There are many obscure ones such as An American Nun in Taiwan that are interesting, too.  I wouldn’t put them in then”best” category.

Bernie Becomes a Nun is an old children’s book...middle school...pictures of a young lady who is entering the Maryknolls and follows her until she has the habit and is getting on a plane.  I found a copy at a thrift store years ago. It’s cute...not worth what it sells for online and it did not inspire my daughters when they were discerning.

Edited by andibc

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GraceUk

It's not a book but a DVD about the Carmel at Notting Hill in London called No Greater Love. That is well worth watching I think both for discerners and folk just interested in the Carmelite way of life.

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gloriana35

Though it is a mini-series, not a book, and I doubt it would be helpful in discernment, the Australian production "Brides of Christ" (available on DVD) is an excellent perspective on history. The crises and ideas the Sisters face or express is a very accurate picture of what was going on in many communities at the time. Some elements are elaborate dramatics (typical of books and films for the mass market), but I was impressed by how the series captured much of what I saw in many Sisters I knew well. (The saddest part is knowing that some of these trends would lead to the demise of many religious communities. It takes place during the 1960s.)

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JHFamily

Though I have not yet read it, for those who are interested in enclosed, cloistered life, "Walled about with God" by Dom Jean Prou OSB.  A reviewer said, " This book is a must for people considering the enclosed or cloistered life as well as for the curious."

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Dymphna

Well, if we're not talking about nuns only, maybe I'm not the only one here able to read German or Dutch. I can recommend Thomas Quartier OSB, "Heilige Wut. Mönch sein heisst radikal sein" (Holy Anger. To be a Monk means to be radical). The author is a German Benedictine in a Dutch community he joined a few years ago (he's now in his mid-fourties). He writes about his motivation for becoming a monk and his development as a monastic on a reflected, spiritual and at the same time practical level. Makes me wish I had a monastic vocation :-)

Edited by Dymphna

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BarbaraTherese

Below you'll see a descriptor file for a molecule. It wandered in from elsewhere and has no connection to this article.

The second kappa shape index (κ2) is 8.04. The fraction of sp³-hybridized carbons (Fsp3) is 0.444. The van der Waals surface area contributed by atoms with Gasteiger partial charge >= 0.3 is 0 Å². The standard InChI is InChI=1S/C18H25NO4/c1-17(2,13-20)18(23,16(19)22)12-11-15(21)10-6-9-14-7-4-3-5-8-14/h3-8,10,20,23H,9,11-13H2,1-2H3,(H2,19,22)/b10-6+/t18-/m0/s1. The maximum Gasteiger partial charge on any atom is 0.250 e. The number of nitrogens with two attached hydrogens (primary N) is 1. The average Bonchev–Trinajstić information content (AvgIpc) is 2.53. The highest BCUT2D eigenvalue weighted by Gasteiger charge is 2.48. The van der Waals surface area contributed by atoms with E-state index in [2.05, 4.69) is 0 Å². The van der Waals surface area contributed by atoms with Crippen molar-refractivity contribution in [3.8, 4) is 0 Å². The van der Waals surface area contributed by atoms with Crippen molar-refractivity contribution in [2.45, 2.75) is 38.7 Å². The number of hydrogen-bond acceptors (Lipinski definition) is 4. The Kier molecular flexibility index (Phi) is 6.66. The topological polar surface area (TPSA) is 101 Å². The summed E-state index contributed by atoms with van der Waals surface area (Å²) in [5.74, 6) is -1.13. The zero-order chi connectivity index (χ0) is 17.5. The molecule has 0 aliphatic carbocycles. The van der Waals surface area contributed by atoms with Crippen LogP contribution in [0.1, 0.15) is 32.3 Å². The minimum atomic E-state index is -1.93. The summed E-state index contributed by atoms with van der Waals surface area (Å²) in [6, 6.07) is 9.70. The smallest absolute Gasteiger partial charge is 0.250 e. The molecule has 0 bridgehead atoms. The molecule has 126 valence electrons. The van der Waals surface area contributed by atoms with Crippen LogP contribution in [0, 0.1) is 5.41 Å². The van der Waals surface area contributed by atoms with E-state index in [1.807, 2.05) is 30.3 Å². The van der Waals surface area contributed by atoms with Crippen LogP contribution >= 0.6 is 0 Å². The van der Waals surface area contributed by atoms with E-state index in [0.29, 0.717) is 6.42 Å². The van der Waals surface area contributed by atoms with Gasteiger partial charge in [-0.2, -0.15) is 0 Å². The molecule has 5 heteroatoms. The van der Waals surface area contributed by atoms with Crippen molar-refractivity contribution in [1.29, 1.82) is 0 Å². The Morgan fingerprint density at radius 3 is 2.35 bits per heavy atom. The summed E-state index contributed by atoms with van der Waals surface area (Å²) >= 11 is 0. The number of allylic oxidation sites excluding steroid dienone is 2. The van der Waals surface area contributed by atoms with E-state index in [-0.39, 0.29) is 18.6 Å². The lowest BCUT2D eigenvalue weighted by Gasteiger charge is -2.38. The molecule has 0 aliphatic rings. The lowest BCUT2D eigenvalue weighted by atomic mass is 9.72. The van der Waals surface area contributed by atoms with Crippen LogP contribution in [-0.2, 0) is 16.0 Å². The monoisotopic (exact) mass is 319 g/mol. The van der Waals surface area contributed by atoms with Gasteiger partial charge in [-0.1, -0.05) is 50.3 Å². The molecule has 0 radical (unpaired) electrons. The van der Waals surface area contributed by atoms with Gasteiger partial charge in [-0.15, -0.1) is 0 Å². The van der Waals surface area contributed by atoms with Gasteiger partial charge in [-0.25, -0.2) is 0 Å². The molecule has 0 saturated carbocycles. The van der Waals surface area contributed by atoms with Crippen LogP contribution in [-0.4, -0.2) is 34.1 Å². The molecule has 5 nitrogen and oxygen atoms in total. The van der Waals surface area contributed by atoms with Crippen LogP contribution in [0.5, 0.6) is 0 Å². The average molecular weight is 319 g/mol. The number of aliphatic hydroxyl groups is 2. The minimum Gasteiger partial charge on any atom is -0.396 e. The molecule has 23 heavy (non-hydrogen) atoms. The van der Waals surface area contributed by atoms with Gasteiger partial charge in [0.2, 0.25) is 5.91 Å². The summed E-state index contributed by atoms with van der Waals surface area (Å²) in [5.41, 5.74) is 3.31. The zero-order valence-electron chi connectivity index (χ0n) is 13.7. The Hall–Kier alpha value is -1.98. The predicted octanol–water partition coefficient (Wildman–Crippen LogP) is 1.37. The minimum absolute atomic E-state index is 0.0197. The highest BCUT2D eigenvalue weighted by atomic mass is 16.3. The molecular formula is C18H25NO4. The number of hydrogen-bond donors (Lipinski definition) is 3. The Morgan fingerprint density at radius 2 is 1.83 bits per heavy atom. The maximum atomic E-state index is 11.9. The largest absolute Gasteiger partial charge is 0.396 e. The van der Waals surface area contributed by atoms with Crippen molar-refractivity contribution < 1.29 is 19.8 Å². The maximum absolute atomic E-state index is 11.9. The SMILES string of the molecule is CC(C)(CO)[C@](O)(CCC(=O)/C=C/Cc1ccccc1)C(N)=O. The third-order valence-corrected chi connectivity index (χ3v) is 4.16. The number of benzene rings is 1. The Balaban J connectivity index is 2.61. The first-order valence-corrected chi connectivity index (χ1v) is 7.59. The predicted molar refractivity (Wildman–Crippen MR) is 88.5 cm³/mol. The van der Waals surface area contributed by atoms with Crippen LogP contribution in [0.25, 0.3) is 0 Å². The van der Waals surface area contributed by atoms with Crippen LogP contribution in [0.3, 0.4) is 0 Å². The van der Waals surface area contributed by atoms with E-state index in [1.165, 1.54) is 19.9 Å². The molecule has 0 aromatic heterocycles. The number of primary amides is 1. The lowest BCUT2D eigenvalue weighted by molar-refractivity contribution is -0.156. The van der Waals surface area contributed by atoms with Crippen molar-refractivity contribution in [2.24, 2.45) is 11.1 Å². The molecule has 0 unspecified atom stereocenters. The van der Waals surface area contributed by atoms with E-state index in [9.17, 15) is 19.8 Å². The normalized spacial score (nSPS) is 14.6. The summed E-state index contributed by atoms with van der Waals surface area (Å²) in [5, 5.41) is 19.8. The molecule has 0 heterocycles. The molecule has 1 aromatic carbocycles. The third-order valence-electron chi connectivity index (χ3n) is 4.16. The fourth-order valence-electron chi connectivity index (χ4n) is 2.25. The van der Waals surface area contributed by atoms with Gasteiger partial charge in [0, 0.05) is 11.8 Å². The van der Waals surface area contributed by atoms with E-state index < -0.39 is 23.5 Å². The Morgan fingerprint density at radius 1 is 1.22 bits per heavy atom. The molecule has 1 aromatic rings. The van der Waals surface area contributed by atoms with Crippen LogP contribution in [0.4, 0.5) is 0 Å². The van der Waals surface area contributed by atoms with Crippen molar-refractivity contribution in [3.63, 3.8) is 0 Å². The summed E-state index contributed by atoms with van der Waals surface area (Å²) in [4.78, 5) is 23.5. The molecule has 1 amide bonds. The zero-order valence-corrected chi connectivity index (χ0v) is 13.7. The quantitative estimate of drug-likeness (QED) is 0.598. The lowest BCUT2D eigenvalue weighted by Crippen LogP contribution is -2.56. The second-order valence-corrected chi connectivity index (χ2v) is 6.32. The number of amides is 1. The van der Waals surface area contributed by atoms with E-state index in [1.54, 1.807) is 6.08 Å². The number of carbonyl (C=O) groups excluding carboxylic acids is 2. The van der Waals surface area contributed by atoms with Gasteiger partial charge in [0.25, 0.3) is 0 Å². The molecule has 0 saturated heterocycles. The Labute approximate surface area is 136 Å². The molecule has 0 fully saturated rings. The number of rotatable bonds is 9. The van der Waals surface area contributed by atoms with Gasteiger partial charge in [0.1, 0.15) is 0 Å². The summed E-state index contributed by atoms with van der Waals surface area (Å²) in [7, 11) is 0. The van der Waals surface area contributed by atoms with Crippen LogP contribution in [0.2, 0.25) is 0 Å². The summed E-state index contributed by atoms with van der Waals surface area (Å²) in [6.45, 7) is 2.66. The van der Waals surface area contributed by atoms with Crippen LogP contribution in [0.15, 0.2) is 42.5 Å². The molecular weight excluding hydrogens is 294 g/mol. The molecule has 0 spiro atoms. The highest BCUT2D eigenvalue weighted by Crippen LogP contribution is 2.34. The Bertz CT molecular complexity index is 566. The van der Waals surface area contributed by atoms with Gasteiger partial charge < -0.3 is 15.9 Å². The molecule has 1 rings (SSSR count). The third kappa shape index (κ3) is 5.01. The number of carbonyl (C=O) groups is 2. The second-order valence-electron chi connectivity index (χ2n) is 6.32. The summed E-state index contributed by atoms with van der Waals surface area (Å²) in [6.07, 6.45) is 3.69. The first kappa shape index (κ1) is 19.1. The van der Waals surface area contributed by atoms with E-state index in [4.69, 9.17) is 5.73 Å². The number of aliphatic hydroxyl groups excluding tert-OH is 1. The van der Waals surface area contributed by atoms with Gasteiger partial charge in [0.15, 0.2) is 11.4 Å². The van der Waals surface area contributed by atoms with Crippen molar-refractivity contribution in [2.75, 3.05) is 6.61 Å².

Thomas Merton's "Seven Storey Mountain" is another good read:

"A modern-day Confessions of Saint Augustine, The Seven Storey Mountain is one of the most influential religious works of the twentieth century. This edition contains an introduction by Merton's editor, Robert Giroux, and a note to the reader by biographer William H. Shannon. It tells of the growing restlessness of a brilliant and passionate young man whose search for peace and faith leads him, at the age of twenty-six, to take vows in one of the most demanding Catholic orders--the Trappist monks. At the Abbey of Gethsemani, "the four walls of my new freedom," Thomas Merton struggles to withdraw from the world, but only after he has fully immersed himself in it. The Seven Storey Mountain has been a favorite of readers ranging from Graham Greene to Claire Booth Luce, Eldridge Cleaver, and Frank McCourt. Since its original publication this timeless spiritual tome has been published in over twenty languages and has touched millions of lives." https://www.goodreads.com/book/show/175078.The_Seven_Storey_Mountain

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GraceUk

I read the Seven Storey Mountain a good number of years ago. I must read it again.  There was a programme on Ewtn a few years ago Watchmen of the Night again about Cistercians. It was in French but I think with subtitles. I missed it because they changed the schedules. It's not been on again since but it sounded really good.

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clareagnes

Reading A Right to Be Merry was one of the best guides for me to discerning a call to cloistered contemplative life, and to the Poor Clare Colletines. Another much more recent book that I highly recommend for those attracted to PCC communities is Dedicated to God, an oral history of the Rockford Poor Clares by Abbie Reese. (She later did a documentary about one of the Sisters who was a Novice at the time called Chosen, which I haven't seen.) This book was not only helpful in helping me understand contemplative and cloistered life, but also in discerning vocation in general. The Sisters are very down to earth and open about their own discernment of calling, challenges in the life, vows, etc. Highly recommended!

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AveMariaPurissima

Chosen is a lovely documentary! :heart: If you have access to FORMED you can watch it there as well.